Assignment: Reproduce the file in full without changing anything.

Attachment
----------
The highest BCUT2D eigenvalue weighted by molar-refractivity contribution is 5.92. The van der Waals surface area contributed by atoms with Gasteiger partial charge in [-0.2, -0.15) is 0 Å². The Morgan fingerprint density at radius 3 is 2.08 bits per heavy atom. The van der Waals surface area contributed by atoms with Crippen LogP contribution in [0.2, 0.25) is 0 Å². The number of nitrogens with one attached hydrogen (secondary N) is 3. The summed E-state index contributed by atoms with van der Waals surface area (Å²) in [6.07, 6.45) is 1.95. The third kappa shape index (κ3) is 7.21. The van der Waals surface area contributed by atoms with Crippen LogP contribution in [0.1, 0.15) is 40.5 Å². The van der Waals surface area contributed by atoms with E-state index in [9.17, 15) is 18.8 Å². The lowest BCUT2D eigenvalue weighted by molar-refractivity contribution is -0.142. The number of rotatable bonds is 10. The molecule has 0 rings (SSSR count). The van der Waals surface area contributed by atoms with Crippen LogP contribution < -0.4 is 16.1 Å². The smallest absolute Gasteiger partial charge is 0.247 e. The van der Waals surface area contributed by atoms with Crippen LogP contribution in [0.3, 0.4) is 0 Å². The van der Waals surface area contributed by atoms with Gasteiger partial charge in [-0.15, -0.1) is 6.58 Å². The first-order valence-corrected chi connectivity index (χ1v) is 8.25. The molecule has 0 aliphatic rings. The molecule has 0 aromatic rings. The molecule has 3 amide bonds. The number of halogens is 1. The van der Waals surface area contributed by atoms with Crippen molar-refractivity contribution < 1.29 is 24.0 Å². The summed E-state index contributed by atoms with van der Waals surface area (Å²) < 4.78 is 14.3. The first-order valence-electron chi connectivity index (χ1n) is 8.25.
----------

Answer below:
The highest BCUT2D eigenvalue weighted by molar-refractivity contribution is 5.92. The van der Waals surface area contributed by atoms with Gasteiger partial charge in [-0.2, -0.15) is 0 Å². The Morgan fingerprint density at radius 3 is 2.08 bits per heavy atom. The van der Waals surface area contributed by atoms with Crippen LogP contribution in [0.2, 0.25) is 0 Å². The number of nitrogens with one attached hydrogen (secondary N) is 3. The summed E-state index contributed by atoms with van der Waals surface area (Å²) in [6.07, 6.45) is 1.95. The third kappa shape index (κ3) is 7.21. The van der Waals surface area contributed by atoms with Crippen LogP contribution in [0.1, 0.15) is 40.5 Å². The van der Waals surface area contributed by atoms with E-state index in [9.17, 15) is 18.8 Å². The lowest BCUT2D eigenvalue weighted by molar-refractivity contribution is -0.142. The number of rotatable bonds is 10. The molecule has 0 rings (SSSR count). The van der Waals surface area contributed by atoms with Crippen LogP contribution < -0.4 is 16.1 Å². The smallest absolute Gasteiger partial charge is 0.247 e. The van der Waals surface area contributed by atoms with Crippen LogP contribution in [0.3, 0.4) is 0 Å². The van der Waals surface area contributed by atoms with Gasteiger partial charge in [-0.15, -0.1) is 6.58 Å². The first-order valence-corrected chi connectivity index (χ1v) is 8.25. The molecule has 0 aliphatic rings. The molecule has 0 aromatic rings. The molecule has 3 amide bonds. The number of halogens is 1. The van der Waals surface area contributed by atoms with Crippen molar-refractivity contribution < 1.29 is 24.0 Å². The summed E-state index contributed by atoms with van der Waals surface area (Å²) < 4.78 is 14.3. The first-order valence-electron chi connectivity index (χ1n) is 8.25.